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Iran masters technology to enrich stable isotopes: AEOI chief

Iran has mastered the technology to enrich stable isotopes of elements other than uranium and Iranian experts have developed the necessary software to do this, says the head of the Atomic Energy Organization of Iran (AEOI).

Ali Akbar Salehi made the remarks on Monday while inaugurating a project for the construction of a facility to produce stable isotopes using gas centrifuges.

“We have acquired the science of stable isotope enrichment and its related technology,” Salehi said, adding, “Our engineers and technicians have developed sophisticated software, one of which, for instance, consists of 300,000 lines of programming. Iranian experts are also in charge of designing arrangement of enrichment cascades for stable isotopes .”

“We are now using IR1 centrifuges to enrich stable isotopes such as tellurium and xenon on a pilot scale and we intend to take this to the industrial level.”

Stressing that enrichment is not limited to uranium, the official added that Iran can enrich other elements as as extension to its uranium enrichment program.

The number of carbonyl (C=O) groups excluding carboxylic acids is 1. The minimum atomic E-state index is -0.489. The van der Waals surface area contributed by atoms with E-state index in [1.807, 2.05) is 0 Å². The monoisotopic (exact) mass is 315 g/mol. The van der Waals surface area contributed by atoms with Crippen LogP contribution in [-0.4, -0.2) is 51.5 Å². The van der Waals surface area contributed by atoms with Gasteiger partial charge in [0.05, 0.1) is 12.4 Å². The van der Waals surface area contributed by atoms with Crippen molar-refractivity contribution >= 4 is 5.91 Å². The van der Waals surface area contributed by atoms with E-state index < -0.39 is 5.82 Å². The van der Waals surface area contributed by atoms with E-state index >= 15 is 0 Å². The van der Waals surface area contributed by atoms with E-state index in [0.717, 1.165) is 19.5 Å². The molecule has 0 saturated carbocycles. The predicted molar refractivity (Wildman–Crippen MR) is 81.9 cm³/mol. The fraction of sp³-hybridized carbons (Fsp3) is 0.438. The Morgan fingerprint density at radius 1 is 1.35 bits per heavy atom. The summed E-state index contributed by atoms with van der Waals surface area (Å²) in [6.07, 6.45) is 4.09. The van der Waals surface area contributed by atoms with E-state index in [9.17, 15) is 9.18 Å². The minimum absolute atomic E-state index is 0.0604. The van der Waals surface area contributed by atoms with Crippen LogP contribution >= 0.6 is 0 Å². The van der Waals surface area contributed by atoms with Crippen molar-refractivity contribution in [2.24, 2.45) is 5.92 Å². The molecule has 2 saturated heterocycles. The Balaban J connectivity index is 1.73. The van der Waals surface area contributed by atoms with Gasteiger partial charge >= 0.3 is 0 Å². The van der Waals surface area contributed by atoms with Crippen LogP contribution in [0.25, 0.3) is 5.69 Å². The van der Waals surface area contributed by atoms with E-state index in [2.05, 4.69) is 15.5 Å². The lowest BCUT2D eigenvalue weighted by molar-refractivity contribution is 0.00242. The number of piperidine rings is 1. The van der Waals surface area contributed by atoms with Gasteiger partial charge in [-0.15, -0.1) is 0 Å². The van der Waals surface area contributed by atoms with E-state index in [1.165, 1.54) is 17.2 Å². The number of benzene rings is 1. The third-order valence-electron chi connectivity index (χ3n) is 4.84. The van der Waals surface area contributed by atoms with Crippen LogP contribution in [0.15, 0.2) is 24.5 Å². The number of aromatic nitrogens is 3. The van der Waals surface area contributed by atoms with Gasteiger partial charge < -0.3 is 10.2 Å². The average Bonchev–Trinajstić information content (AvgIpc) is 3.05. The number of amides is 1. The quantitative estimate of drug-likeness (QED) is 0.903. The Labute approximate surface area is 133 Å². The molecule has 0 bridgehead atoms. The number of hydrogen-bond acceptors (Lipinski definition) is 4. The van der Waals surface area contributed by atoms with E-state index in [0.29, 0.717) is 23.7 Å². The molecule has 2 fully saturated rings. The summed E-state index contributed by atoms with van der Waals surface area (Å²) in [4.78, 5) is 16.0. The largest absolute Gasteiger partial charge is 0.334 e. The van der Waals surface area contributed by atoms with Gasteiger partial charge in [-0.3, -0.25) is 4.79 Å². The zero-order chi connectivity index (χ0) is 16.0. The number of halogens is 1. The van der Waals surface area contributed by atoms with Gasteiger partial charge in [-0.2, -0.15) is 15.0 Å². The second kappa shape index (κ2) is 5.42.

Salehi said some elements in the Mendeleev’s periodic table have about 256 stable isotopes and these isotopes have a wide range of applications in various fields of industry, health, agriculture, cultural heritage, and archaeology.

The AEOI chief also announced that the project that he inaugurated on Monday, included the construction of a building complex with an area of about seven thousand square meters, which is equipped with a laboratory as well. Salehi said the laboratory would enjoy very advanced equipment, some of which have been provided and some would be procured in the future.

Iranian President Hassan Rouhani said in January that the country was at the time enriching more uranium than it did before inking the 2015 deal with world powers, officially known as the Joint Comprehensive Plan of Action (JCPOA), as the remaining signatories of the landmark accord had failed to live up to their commitments.

US President Donald Trump, a hawkish critic of the Iran nuclear deal, unilaterally withdrew Washington from the agreement in May 2018, and unleashed the “toughest ever” sanctions against the Islamic Republic in defiance of global criticism.

In response to the unilateral move and Europe’s failure to help Iran take advantage of economic benefits of the deal, Tehran rowed back on its nuclear commitments five times in compliance with Articles 26 and 36 of the JCPOA.

The Islamic Republic has, however, stressed that its retaliatory measures will be reversible as soon as Europe would find practical ways to shield the mutual trade from the US sanctions.

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